A Master's degree in economics typically involves one or two years taking courses in microeconomics, macroeconomics, econometrics, and selected field courses. In addition to the coursework, most programs require a thesis or research project.
For some students, a Master's degree program in economics is selected to prepare for admission to a Doctoral degree program. Successfully completing the more advanced master's-level economics coursework is a good signal to the Ph.D. admissions committee, even for students who were economics majors. Students who did not receive adequate training in mathematics and statistics during their undergraduate studies will often take additional mathematics and statistics courses during their Master's degree program.
For other students, a Master's degree in economics is a terminal degree, designed to help them advance in their chosen career. Students from a variety of backgrounds pursue a Master's degree in economics and most were not economics majors. These students are seeking national data analysis and theoretical modeling skills. In comparison to an MBA, a Master's degree in economics is typically more focused and can be completed in less time.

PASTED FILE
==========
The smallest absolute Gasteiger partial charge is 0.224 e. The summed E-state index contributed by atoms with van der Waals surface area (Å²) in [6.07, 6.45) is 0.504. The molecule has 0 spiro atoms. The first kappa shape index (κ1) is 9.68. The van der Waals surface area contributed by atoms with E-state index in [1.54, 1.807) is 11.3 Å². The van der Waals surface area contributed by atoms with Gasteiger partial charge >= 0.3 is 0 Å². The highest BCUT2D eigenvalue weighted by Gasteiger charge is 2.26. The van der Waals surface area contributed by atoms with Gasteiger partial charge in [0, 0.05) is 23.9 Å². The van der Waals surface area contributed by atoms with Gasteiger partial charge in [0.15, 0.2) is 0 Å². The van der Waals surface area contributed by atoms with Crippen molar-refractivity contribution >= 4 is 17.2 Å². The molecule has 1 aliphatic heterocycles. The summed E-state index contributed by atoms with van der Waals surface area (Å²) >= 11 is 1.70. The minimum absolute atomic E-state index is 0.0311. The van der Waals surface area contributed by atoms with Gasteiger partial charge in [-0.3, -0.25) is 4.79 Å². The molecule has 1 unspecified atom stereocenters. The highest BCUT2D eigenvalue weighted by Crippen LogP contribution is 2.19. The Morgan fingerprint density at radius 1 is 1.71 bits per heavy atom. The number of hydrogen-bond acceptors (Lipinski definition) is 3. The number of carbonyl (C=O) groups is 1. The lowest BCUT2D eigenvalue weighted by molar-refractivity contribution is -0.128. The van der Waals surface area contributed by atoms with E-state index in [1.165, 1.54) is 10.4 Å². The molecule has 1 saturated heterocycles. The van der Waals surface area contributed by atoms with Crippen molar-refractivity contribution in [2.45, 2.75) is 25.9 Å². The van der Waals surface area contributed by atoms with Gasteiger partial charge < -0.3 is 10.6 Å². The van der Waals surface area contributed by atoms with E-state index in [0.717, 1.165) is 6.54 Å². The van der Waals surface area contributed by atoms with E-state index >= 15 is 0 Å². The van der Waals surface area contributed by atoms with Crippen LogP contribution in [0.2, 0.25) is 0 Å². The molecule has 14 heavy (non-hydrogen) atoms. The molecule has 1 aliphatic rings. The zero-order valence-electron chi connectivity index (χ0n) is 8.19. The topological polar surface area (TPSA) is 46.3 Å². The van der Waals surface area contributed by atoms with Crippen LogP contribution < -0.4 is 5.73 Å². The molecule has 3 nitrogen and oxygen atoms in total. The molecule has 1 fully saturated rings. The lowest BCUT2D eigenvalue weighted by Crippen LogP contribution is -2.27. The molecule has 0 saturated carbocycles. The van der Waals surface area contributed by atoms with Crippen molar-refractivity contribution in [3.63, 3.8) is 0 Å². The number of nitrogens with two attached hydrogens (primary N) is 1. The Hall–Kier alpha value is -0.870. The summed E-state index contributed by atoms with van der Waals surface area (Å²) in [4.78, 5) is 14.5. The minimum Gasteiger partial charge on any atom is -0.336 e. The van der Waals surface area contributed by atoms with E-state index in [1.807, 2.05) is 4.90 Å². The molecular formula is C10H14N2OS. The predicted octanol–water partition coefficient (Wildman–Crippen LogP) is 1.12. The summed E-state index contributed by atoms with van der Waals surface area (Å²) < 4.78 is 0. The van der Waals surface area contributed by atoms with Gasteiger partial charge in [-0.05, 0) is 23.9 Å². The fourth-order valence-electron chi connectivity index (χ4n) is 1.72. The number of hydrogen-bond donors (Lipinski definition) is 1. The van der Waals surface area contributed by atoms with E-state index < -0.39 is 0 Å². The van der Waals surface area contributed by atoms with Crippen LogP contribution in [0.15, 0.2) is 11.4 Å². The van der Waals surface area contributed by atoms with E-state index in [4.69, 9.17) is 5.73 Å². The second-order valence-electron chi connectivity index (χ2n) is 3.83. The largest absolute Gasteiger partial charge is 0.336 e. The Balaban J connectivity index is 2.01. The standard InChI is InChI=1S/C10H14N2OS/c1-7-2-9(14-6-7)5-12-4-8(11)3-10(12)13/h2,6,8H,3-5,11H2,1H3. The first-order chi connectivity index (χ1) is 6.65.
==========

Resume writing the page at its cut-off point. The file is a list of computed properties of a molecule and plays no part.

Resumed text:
In some doctoral programs, a Master's degree in economics is awarded at the completion of some portion of the Ph.D. degree requirements.